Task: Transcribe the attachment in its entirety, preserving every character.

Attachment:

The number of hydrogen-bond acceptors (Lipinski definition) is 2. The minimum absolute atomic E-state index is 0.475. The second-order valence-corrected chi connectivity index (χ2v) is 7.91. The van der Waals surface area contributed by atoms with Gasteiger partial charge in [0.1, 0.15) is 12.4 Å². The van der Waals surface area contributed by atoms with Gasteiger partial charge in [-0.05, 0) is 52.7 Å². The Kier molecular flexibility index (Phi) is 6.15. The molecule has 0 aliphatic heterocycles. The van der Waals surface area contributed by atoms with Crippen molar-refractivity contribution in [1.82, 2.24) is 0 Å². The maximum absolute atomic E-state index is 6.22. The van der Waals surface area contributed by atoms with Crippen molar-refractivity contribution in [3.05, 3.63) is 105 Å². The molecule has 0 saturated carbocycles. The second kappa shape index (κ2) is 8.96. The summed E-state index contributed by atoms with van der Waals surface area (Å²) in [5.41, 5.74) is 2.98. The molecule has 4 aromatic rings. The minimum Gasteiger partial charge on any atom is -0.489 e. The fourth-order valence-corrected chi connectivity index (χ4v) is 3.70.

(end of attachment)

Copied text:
The number of hydrogen-bond acceptors (Lipinski definition) is 2. The minimum absolute atomic E-state index is 0.475. The second-order valence-corrected chi connectivity index (χ2v) is 7.91. The van der Waals surface area contributed by atoms with Gasteiger partial charge in [0.1, 0.15) is 12.4 Å². The van der Waals surface area contributed by atoms with Gasteiger partial charge in [-0.05, 0) is 52.7 Å². The Kier molecular flexibility index (Phi) is 6.15. The molecule has 0 aliphatic heterocycles. The van der Waals surface area contributed by atoms with Crippen molar-refractivity contribution in [1.82, 2.24) is 0 Å². The maximum absolute atomic E-state index is 6.22. The van der Waals surface area contributed by atoms with Crippen molar-refractivity contribution in [3.05, 3.63) is 105 Å². The molecule has 0 saturated carbocycles. The second kappa shape index (κ2) is 8.96. The summed E-state index contributed by atoms with van der Waals surface area (Å²) in [5.41, 5.74) is 2.98. The molecule has 4 aromatic rings. The minimum Gasteiger partial charge on any atom is -0.489 e. The fourth-order valence-corrected chi connectivity index (χ4v) is 3.70.